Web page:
With The Ethical Dimension of the “Decameron” Marilyn Migiel, author of A Rhetoric of the “Decameron” (winner of the MLA’s 2004 Marraro Prize), returns to Giovanni Boccaccio’s masterpiece, this time to focus on the dialogue about ethical choices that the Decameron creates with us and that we, as individuals and as groups, create with the Decameron.
Maintaining that we can examine this dialogue to gain insights into our values, our biases and our decision-making processes, Migiel offers a view of the Decameron as sticky and thorny. According to Migiel, the Decameron catches us as we move through it, obligating us to reveal ourselves, inviting us to reflect on how we form our assessments, and calling upon us to be mindful of our responsibility to judge patiently and carefully. Migiel’s focus remains unabashedly on the experience of readers, on the meanings they find in the Decameron, and on the ideological assumptions they have about the way that a literary text such as the Decameron works. She offers that, rather than thinking about the Decameron as “teaching” readers, we should think about it “testing” them.
Throughout, Migiel engages in the masterful in-depth rhetorical analyses, delivered in lively and readable prose, that are her trademark. Whether she is examining the Italian of the Decameron, translations of the Italian into English, commentaries by scholars, newspaper articles, or student essays, she asks us always to maintain an ethical engagement with the words of others.
|Publisher:||University of Toronto Press, Scholarly Publishing Division|
|Series:||Toronto Italian Studies|
|Sold by:||Barnes & Noble|
|File size:||5 MB|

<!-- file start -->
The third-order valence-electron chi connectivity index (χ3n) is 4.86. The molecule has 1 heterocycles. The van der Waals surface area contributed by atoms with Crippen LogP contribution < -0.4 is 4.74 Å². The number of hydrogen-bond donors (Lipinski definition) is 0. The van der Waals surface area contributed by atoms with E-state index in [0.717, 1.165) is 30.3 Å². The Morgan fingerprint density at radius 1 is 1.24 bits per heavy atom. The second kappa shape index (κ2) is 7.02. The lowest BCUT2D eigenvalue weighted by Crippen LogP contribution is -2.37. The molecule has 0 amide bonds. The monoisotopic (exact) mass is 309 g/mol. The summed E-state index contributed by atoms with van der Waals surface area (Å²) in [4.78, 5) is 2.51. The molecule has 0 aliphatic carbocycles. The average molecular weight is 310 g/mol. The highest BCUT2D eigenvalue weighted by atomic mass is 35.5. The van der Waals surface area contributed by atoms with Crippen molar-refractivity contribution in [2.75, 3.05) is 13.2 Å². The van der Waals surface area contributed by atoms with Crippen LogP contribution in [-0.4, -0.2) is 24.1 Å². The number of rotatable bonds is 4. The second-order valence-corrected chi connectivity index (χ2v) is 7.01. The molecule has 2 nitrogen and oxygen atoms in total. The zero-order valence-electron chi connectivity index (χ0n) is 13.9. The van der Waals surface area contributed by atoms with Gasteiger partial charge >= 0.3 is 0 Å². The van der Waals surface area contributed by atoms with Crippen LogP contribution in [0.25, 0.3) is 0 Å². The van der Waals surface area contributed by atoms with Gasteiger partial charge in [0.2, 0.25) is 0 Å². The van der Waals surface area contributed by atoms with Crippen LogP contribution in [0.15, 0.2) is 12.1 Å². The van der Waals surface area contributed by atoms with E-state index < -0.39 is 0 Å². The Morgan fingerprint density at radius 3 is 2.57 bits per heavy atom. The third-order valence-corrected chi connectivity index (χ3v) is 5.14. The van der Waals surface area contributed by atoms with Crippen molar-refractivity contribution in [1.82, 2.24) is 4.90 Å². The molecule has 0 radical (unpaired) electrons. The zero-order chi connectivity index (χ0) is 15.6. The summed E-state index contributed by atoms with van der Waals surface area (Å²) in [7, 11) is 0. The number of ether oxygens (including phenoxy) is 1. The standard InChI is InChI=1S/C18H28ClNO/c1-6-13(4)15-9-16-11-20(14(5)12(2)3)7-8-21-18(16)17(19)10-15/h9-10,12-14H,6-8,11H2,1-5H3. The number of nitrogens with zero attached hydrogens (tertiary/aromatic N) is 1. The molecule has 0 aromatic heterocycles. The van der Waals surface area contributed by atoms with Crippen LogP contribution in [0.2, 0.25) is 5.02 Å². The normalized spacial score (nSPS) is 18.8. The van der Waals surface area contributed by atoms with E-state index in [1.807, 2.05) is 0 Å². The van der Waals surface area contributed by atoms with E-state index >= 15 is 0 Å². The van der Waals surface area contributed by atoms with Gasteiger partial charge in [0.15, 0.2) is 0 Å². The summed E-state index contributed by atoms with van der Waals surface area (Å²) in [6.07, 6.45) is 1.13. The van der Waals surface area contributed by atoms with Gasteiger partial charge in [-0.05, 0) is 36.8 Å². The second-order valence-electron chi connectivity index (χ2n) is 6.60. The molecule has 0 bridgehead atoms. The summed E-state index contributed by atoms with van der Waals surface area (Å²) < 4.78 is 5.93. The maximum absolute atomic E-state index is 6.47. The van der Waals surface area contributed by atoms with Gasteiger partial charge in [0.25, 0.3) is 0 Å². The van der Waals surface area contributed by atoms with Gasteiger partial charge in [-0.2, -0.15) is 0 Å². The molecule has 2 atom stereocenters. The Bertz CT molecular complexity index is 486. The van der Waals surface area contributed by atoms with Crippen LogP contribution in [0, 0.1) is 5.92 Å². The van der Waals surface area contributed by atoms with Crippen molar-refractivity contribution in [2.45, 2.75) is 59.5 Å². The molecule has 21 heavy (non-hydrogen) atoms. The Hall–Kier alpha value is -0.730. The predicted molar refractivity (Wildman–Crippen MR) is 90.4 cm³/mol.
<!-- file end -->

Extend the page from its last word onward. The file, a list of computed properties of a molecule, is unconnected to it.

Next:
About the Author
Table of Contents
Introduction: The Ethical Dimension of the Decameron
1. Wanted: Translators of the Decameron’s Moral and Ethical Complexities
2 He Said, She Said, We Read: An Ethical Reflection on a Confluence of Voices
3. Can the Lower Classes Be Wise? (For the Answer, See Your Translation of the Decameron)
4. Some Restrictions Apply: Testing the Reader in Decameron 3.8
5. Rushing to Judge? Read the Story of Tofano and Ghita (Decameron 7.4)
6. New Lessons in Criticism and Blame from the Decameron
7. He Ironizes, He Ironizes Not, He Ironizes…
To Conclude: A Conclusion that Is Not One
What People are Saying About This
“A new and insightful contribution to Decameron studies, The Ethical Dimension of the Decameron calls for us to read with more precision and to come to an acceptance of ambiguities instead of eliding or resolving them.”
“The Ethical Dimension of the Decameron asks important questions. It does not preach a particular viewpoint, but, instead, questions the imposition thereof; it challenges the reader to look beyond the surface, much like the text at its core.”